The LIV golf tournament, sportswashing and the revolt of the aggrieved oligarch

Golf is an interminably boring sport – no offence to any avid golfing fans out there. However, golf actually captured my interest over recent months, with the rise and rise of the LIV golf tournament. Sponsored by the Saudi Arabian government through its Public Investment Fund (PIF), this tournament has emerged as a challenger to the pre-eminent PGA golfing tour, the playground of wealthy golfers.

The fact that there is an upstart golfing tour challenging the long-established and predominant PGA golf organisation has something of a ‘sticking it to the man’ quality. The LIV golf tour is a kind of snub directed at golfing’s propriety. There is a certain sense of satisfaction in witnessing genteel golfing community of the PGA being offended, by the louder, obnoxious Rodney Dangerfield of the golfing tour that is LIV.

It is no exaggeration to state that LIV golf embodies the spirit of Trumpism; the aggrieved oligarch getting his/her own back at a rival grouping of the ultrawealthy. The fact that the LIV tour is backed up by Saudi money has attracted attention, and somewhat muted criticism. The blood soaked human rights-violating regime in Riyadh is getting something of a makeover, and the LIV tournament is just the vehicle for sportswashing.

Binoy Kampmark wrote that the recently concluded leg of the LIV tour, in Adelaide, South Australia, was a singular diplomatic triumph for the Riyadh petro-monarchy. Brushing aside all concerns regarding the egregious human rights abuses and appalling track record of the Saudi regime, South Australian politicians – and golfing superstars such as Greg Norman – hailed the LIV tour as a triumph.

The LIV golf tournament (LIV are the Roman numerals for 54) is structured differently from the usual PGA golf competition. The LIV tournament consists of forty eight golfers playing in a course of 54 holes. The PGA tour usually involves play over four days, with 150 golfers playing 72 holes.

More so than the structured differences between the rival golf codes, is the pay. The PGA guarantees only the winning players a huge prize paycheck. In the LIV code, all golfers are guaranteed to be paid. Oscar Rickett, writing in Middle East Eye, elaborates the details of the ongoing feud between the PGA and LIV golf tournaments.

Champion golfer Phil Mickelson, who has played in the LIV tour, admitted to his biographer earlier this year that the Saudis were, in his words, “scary motherf**kers”. Golfers such as Mickelson and Greg Norman have had to field questions from the media regarding Saudi Arabia’s dismal human rights record.

That’s enough about golf. Let’s broaden the discussion about sportswashing, and how sport and politics have always mixed. Liberals in the imperialist nations like to maintain the pretence that sport is completely separate from politics. However, recent events – such as the FIFA World Cup soccer in Qatar late last year, have shone a spotlight on how sport cannot be separated from political currents.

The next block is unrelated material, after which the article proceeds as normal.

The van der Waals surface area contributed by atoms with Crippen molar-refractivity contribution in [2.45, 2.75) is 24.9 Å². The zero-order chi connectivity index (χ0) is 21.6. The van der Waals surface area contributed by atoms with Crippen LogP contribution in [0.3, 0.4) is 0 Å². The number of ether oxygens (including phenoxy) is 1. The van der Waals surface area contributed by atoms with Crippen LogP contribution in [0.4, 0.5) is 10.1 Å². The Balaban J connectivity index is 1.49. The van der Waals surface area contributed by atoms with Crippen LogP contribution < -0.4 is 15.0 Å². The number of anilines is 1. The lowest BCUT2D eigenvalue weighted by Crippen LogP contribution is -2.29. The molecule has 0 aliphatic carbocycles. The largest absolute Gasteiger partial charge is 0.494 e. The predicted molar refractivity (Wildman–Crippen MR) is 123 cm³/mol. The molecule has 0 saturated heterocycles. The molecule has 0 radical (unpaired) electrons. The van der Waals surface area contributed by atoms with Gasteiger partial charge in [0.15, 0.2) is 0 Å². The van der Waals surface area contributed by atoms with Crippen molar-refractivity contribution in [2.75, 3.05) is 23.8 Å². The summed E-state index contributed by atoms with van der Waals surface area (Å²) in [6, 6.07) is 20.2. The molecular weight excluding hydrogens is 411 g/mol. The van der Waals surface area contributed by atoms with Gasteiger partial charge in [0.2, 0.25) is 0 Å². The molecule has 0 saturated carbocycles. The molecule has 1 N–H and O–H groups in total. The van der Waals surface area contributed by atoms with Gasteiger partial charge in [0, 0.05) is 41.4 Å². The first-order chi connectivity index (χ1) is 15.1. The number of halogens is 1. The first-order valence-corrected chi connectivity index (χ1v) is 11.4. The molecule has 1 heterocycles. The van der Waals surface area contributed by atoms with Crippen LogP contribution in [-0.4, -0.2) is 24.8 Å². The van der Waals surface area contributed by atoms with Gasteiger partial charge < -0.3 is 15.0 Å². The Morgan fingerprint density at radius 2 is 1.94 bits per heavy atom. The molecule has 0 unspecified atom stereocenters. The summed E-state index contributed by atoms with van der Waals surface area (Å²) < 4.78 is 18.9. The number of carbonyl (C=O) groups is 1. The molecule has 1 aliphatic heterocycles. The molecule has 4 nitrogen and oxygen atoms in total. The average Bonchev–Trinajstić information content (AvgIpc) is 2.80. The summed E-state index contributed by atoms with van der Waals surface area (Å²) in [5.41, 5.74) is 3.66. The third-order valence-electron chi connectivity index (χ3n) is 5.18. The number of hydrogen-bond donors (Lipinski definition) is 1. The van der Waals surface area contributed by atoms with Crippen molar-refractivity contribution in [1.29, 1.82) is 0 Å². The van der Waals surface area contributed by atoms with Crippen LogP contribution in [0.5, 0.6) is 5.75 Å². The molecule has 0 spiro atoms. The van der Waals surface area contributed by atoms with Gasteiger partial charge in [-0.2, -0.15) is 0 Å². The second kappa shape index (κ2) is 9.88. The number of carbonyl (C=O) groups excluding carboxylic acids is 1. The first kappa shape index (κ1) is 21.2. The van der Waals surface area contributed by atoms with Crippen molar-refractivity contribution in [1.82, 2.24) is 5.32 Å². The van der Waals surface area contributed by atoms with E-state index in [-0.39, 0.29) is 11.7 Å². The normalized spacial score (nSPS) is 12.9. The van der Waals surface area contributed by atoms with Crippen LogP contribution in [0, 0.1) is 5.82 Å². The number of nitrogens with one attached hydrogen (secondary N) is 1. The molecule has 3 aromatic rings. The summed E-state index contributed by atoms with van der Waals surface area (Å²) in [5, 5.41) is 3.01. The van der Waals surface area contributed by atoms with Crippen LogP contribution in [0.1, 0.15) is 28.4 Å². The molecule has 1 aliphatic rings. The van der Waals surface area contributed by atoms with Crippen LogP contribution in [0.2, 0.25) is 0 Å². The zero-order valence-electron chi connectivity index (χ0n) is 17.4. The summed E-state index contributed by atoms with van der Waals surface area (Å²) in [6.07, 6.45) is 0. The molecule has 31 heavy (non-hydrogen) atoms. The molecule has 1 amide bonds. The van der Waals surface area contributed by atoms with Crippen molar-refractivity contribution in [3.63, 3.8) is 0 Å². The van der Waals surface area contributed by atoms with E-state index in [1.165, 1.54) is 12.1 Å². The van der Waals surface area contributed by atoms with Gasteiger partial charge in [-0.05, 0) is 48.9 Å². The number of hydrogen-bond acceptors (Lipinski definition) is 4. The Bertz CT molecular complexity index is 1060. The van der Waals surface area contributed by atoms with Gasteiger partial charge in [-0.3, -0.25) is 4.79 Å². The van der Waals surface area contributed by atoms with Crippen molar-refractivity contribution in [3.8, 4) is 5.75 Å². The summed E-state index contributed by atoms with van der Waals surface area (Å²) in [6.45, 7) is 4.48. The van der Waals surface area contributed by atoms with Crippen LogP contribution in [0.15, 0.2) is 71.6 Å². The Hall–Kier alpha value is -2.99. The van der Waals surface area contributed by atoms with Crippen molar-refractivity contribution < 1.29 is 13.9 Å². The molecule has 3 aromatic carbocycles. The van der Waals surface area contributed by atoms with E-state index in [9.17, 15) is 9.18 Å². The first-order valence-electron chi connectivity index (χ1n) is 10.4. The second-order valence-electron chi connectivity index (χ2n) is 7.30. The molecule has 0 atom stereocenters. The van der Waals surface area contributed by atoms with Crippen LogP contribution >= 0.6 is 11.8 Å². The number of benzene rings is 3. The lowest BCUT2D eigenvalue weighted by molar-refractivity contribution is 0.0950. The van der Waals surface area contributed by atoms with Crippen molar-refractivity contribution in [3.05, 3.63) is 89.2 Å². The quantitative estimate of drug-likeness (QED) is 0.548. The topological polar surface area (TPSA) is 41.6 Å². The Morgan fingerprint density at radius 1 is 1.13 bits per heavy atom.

It is quite reasonable to question the role of the Qatari regime in sportswashing – using sport, such as the FIFA World Cup soccer, to soften its image. Qatar was the first Arab nation to win the bid to host the World Cup. This was an enormous success for one of the world’s Gulf petroleum monarchies. Amid this success came increased scrutiny of the Qatari regime’s economic and human rights practices.

There is no question that immigrant workers, such Bangladeshis and Filipinos, were exploited in the run-up to the soccer tournament. Indeed, labour organisations have long highlighted the appalling mistreatment of the migrant labour force in Qatar and similar Gulf monarchies. However, much of the criticism aimed at Qatar misses the mark, and is based on outrageous hypocrisy.

Qatar, in a similar fashion to Saudi Arabia and the other Gulf petrostates, has been the recipient of lavish military aid and economic largesse from the Western nations for decades. Qatar has long backed the UK and the United States in foreign policy objectives for many years. The Gulf monarchies supported the US/UK backed Saudi attack on Yemen, and went along with the 2003 American war on Iraq.

The culturally regressive practices of these states – if that is how you wish to characterise the treatment of women or their approach to the LGBTQ community – has never been a barrier for cooperation from Washington and London. The corporate media in the imperialist nations is quite happy however, to denounce the allegedly ‘backward Muslim’ for those culturally regressive features, whipping up anti-Arab racism and Islamophobia.

Propping up authoritarian regimes is not a problem for the foreign policy establishments in the US and UK. Complaining that ‘Arab sheikhs are buying English soccer clubs’ has become a recurring feature of domestic political discourse, sustaining a level of hysteria regarding those ‘nefarious Muslims’.

Eduardo Galeano, the Uruguayan writer, wrote that capitalism has commodified sport – indeed, has commodified the passion that sustains active participation in sport. FIFA and its associated governing bodies act like monarchs over the sport of soccer, using big money to rake in ever-greater profits. International sports have been transformed into profit-making industries. Let’s scrutinise this aspect of professional sport, before we engage in exchanging accusations and hypocritical denunciations.

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